As a Christian who did not know until her first Bible study in 2013 that Jesus had even said the words “lay down your life,” I also missed out on all the hatred that seems to exist between denominations of Christianity, (which, by His grace, I now know). I really didn’t know what the differences in evangelicalism and catholicism were, at least not more than a surface-level knowledge. And over the past two years, the Lord has shown me an incredible amount of grace, forgiveness, and compassion as I walk through the murky waters of trying to unpack the theology that created the divisions in our body of believers. Sense-making has become a necessary pastime for me.

Denomination differences are heartbreaking in many ways, but I find myself mostly humbled by the realization that God brought me to this journey because He wants me to lay down my life. He wants me to admit I can’t know everything. He wants me to have some bold conversations with people who think that one side or another has everything wrong as if one side is supposed to be evangelized to the “true” theology. God’s glory and mission (Acts 1:8) is accomplished in both denominations, yet the enemy has been somewhat victorious at convincing some that this cannot be true. I now grieve at this divide daily, and I am finally grateful that the Lord has invited me to join Him in this grief. I never could have imagined even three years ago that this would be the case.

Now we see in a mirror dimly, but one day we will see in full. (1 Corinthians 13:12)


I ask that you join me in continuing to pray this bold prayer that I began praying in 2013 and find out what God is going to do as we learn little by little, day by day, what it means to lay down our lives for His sake.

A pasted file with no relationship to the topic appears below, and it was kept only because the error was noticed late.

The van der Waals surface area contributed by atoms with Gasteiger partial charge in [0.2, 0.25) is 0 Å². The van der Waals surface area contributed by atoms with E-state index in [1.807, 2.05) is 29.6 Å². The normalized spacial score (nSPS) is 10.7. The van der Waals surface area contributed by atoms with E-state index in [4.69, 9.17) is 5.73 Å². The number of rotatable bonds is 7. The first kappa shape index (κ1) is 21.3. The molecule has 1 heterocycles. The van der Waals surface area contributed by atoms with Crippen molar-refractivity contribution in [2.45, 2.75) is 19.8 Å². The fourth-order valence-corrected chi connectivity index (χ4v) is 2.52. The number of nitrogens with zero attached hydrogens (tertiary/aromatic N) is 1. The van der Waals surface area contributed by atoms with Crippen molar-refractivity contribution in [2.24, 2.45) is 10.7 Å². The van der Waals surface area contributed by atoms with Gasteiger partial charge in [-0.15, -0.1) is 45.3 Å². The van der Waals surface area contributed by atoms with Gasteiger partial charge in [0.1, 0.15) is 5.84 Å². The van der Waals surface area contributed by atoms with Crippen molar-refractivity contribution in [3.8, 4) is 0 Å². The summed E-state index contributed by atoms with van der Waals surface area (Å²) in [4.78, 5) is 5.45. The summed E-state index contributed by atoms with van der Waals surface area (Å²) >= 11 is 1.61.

To start, we can lay down at the foot of the cross and choose to remember what He has done. And when we do consent to anxiety or desire for control, we can ask for God’s mercy, and He will grant it. The mercy He gives is himself. He gives us himself, more and more, each and every time we ask for mercy. That’s the jawdropping beauty of the cross: Jesus already showed us what the purest sacrifice looks like.

May we dare to ask for and accept the unexpected crosses. May we welcome the Holy Spirit  fully and be open to sacrificing our own will to participate with Him in His sufferings. May we learn more each day what it means to trust Our Creator, knowing that He will catch us every time we stumble, question, or forget who He is and who we are in Him. 

Lord, I ask that you heal the resistance in our own hearts to laying down our lives for Your sake, and I ask that you heal the resistance that divides believers across denominational backgrounds. May the unity that You long for increase in us all. May we fervently pray the meaning behind the words of John 17:My prayer is not for them alone. I pray also for those who will believe in me through their message, that all of them may be one, Father, just as you are in me and I am in you. May they also be in us so that the world may believe that you have sent me. I have given them the glory that you gave me, that they may be one as we are one— I in them and you in me—so that they may be brought to complete unity. Then the world will know that you sent me and have loved them even as you have loved me.” Heavenly Father, we look forward to one day seeing in full, knowing that you have shown us in the mirror dimly, but that it is more than enough for us to trust You. In your beautiful Name, Amen.